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A new report from MagnifyMoney finds that the percentage of parents who are staying home with their kids has risen 60 percent across all 50 states and the District of Columbia since 2019.

By Maressa Brown
March 29, 2021
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In just over a year, the pandemic has significantly reshaped many aspects of family's lives. Now, a report from personal finance site MagnifyMoney, based on data from the U.S. Census Bureau, has found that the percentage of parents who are staying home with their kids has risen 60 percent across all 50 states and the District of Columbia since 2019. On average, 2.4 percent of parents are staying at home with their children as of early 2021, up from pre-COVID-19 levels of 1.5 percent, the report notes.

An image of the United States map on a colorful background.
Credit: Getty Images. Art: Jillian Sellers.

Here are the highlights of their findings.

The States With the Most Stay-at-Home Parents

Mississippi topped the list of places with the most stay-at-home parents in 2021. In the Magnolia State, 6.5 percent of households having one parent staying at home with their children.

Delaware came in second at 5.6 percent, while Texas made the third slot at 3.5 percent, followed by North Carolina (3.4 percent).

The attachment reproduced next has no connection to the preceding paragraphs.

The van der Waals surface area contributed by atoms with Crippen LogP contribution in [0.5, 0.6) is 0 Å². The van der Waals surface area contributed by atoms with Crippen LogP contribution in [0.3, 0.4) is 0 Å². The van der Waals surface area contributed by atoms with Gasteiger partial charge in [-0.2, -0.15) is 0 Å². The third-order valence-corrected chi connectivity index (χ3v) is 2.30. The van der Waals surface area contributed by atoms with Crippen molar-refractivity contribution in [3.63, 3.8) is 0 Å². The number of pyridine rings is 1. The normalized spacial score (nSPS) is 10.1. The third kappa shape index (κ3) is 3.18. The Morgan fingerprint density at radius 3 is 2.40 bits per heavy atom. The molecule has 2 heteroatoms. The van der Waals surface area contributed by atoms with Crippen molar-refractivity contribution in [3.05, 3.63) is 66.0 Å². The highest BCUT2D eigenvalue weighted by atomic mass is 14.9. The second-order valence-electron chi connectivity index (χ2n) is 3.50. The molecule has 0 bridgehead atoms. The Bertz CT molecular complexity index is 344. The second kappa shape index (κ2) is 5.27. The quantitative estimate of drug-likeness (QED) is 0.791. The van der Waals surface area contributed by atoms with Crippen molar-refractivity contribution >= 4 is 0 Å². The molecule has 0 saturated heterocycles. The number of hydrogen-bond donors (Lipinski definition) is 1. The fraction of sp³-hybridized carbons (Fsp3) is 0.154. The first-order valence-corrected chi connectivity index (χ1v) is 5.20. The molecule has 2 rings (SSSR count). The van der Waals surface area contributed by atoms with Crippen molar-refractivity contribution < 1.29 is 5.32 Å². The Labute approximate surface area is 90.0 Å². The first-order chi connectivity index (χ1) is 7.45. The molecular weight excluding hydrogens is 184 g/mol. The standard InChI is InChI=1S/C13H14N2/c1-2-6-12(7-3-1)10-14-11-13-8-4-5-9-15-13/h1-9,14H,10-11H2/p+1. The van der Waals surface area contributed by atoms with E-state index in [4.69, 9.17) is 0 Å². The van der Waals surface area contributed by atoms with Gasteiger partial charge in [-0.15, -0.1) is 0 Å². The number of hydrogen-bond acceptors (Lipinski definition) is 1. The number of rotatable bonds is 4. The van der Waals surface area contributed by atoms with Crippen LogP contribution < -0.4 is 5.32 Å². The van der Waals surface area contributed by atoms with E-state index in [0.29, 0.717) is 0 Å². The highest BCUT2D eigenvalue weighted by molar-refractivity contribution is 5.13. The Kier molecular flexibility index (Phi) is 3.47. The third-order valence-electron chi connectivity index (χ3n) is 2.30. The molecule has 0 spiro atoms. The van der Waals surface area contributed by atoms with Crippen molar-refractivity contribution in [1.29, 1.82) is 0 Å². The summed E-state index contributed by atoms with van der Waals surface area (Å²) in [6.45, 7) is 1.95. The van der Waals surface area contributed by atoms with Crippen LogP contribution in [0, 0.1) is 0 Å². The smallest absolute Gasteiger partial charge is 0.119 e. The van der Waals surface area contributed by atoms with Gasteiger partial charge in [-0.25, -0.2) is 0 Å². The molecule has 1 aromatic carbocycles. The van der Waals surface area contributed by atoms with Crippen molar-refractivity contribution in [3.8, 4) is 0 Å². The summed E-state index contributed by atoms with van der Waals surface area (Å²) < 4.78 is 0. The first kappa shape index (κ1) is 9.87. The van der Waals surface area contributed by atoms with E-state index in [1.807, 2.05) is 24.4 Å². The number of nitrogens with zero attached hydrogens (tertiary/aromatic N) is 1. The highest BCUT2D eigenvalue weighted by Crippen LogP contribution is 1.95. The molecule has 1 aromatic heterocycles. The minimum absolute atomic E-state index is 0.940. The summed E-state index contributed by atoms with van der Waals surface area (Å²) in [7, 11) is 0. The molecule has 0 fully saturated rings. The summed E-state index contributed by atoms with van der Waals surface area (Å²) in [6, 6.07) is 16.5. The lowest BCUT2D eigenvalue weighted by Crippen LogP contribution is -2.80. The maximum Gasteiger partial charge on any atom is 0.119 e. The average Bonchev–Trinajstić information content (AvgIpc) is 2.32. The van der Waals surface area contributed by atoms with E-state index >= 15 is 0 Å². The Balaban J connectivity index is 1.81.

The place that saw the biggest jump between 2019 and 2021: the District of Columbia, which went from 0.6 percent to 2.5 percent—a 317 percent difference. MagnifyMoney attributes this to D.C.'s "stringent COVID-19 guidelines in place, including a stay-at-home order that was lifted May 29, and a 10-person cap on workers and children in child care facilities during Phase 1 of reopening."

The States With the Fewest Stay-at-Home Parents

The places with the lowest proportion of SAH parents in 2021: Iowa (0.9 percent), Minnesota (1.0 percent), and Maine (1.2 percent).

Only four states had fewer stay-at-home parents in 2021 than in 2019. Topping that list, California saw a 16 percent drop in the percentage of households with stay-at-home parents, the highest proportion of any state. (The report finds that strangely, the Golden State also saw a significant percentage of job losses from February through December 2020—8.3 percent, which is nearly two percentage points more than the national average.)

For more information on how your state lines up, check out the full report.

The Takeaway

MagnifyMoney points out that single working parent income might have contributed to where a state fell. They noted that the average income in single working parent households in the top three places with the most stay-at-home parents (Mississippi, Delaware, and Texas) is $97,457 versus $106,592 in the bottom three places (Iowa, Minnesota, and Maine).

In light of their findings, MagnifyMoney offers tips for parents living on a single income, such as building an emergency fund, automating bill payments, finding an online bank that offers the best interest rates, and considering moving. But their report is also just one more pandemic-charged wake-up call that parents need more structural supports, such as universal child care and paid family leave.

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